The Kansas City area has recorded the best two-month run in its unemployment rate since the recession sent the job market into a tailspin.
By DIANE STAFFORD
The Kansas City Star
According to preliminary numbers released Wednesday, the 15-county area had back-to-back jobless rates of 6.1 percent and 6.2 percent in September and October.
The last time the areas unemployment rate was lower than that for at least two months in a row was in October and November 2008, just before the recessions official onset in December 2008.
The two-month performance, coupled with strong retail sales, helps cement the notion that the economy truly is improving, despite the looming fiscal cliff and employer concerns about health insurance-related cost increases.
This is entirely consistent with an economy that is steadily improving, Frank Lenk, chief economist at the Mid America Regional Council, said of the jobless figures.
Kansas Citys job picture began to brighten markedly in mid 2011. It had been making stutter-step improvements since hitting a peak jobless rate of 9.6 percent in January 2010.
According to the preliminary, non-seasonally adjusted data from the U.S. Bureau of Labor Statistics, the areas jobless rate in October 2012 was more than a full percentage point lower than the 7.5 percent recorded in October a year ago.
There will be ups and downs in hiring as we move forward, Lenk said, but we expect this kind of improvement to continue over the coming year.
That expectation, of course, includes congressional action to avoid the fiscal cliff, which would force massive federal spending cuts and impose tax increases.
The small uptick in the jobless rate from September reflected the entry of nearly 1,700 more job hunters into the areas job market.
Economists generally view that kind of surge as an indication of more confidence among unemployed workers who had been disillusioned and sitting out because they thought jobs werent available.
At Johnson County Community College, where career adviser Laura Johannesmeyer convenes a job search support group, attendance by job seekers has fallen this year.
But she said shes hearing from employers and some currently employed workers who are worried that layoffs might occur if the fiscal cliff occurs.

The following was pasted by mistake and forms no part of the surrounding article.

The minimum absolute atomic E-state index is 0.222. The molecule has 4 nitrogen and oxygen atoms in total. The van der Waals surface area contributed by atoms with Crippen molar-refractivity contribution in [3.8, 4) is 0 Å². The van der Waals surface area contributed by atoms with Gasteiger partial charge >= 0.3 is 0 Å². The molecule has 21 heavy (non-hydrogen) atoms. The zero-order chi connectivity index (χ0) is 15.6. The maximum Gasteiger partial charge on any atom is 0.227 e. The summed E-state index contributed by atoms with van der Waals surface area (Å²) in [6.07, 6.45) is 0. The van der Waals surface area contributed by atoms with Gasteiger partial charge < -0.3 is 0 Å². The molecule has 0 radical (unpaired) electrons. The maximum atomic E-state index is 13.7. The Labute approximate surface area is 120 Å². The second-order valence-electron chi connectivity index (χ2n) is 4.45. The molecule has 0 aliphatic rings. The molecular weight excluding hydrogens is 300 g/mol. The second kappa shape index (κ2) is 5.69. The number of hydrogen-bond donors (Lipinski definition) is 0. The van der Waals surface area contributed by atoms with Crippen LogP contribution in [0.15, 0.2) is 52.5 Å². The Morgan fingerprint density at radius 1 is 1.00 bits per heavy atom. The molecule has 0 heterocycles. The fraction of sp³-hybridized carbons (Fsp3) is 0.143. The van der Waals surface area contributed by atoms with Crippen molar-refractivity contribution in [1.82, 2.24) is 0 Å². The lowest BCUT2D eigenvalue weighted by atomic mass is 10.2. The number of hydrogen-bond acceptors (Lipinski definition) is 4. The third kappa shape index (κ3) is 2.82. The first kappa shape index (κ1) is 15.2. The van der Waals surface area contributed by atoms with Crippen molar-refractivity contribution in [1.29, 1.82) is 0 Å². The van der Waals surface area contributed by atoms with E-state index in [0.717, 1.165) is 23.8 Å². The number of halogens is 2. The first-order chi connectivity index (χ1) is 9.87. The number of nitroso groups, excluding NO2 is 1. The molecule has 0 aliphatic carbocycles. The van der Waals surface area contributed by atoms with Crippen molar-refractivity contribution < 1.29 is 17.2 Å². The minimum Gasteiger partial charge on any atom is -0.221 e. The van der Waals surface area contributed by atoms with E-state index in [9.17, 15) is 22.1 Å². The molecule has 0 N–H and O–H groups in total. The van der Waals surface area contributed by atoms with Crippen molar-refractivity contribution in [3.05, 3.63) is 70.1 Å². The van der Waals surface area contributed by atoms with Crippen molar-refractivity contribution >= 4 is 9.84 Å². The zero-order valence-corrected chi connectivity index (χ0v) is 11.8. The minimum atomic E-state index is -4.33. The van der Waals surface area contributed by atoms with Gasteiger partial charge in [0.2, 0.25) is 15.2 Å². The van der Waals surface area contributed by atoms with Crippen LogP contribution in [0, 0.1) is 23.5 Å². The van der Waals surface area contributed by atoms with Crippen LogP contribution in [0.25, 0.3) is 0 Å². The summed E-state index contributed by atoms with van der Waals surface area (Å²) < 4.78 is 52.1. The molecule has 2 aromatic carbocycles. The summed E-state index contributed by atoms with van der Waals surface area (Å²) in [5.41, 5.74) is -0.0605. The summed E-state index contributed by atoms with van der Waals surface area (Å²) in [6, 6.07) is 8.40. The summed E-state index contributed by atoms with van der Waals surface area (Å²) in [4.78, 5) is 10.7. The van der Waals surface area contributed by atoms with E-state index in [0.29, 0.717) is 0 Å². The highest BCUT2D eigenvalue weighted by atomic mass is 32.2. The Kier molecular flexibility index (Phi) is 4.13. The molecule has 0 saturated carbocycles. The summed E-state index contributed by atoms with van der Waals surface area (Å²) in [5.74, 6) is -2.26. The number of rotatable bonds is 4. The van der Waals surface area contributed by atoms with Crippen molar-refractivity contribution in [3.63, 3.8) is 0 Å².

On a lighter note, there is interviewing going on, Johannesmeyer said, though there has been a hiring lull this month, perhaps because of the holidays and the fiscal cliff concerns.
On balance, according to the Federal Reserves Beige Book report on the economy, also released Wednesday, the Kansas City area economy is showing modest improvement.
Nationally, the U.S. jobless rate was 7.5 percent in October, figured on the same non-seasonally adjusted basis as the metropolitan data.
On a seasonally adjusted basis the routinely reported measure for the national figures the national unemployment rate was 7.9 percent for October.
The bureaus metro area calculations lag the national numbers by about a month. National data for November are due to be published Dec. 7.
Though the Kansas City areas unemployment trends are better than the national average, the area lags comparatively in job creation.
The statistics bureau said Wednesday that nonfarm payroll employment totaled 999,500 for the Kansas City metro in October. That was a 0.7 percent increase over the year compared with the national job gain of 1.4 percent.
The Kansas City office of the statistics bureau said the Kansas side of the metro area gets the greater share of credit for job creation over the year.
The seven-county Kansas side of the metro area, with 44 percent of the areas workforce, gained 4,100 jobs from October 2011 to this October.
The eight-county Missouri side, with 56 percent of the workforce, added 2,400 jobs over the year.
The bureaus job-growth data fit the areas reputation as a professional and service center.
The professional and business service sector gained a net 9,500 jobs over the 12 months. That was a job-growth rate of 6.1 percent, which far outpaced the national comparison of 2.9 percent for that occupational sector.
Two job sectors lost jobs locally over the year. The construction, mining and logging sector dropped 2,200 jobs, and the information sector shed 1,600.
Unemployment rates, this October versus last
|Oct. 11||Oct. 12|
Source: Bureau of Labor Statistics
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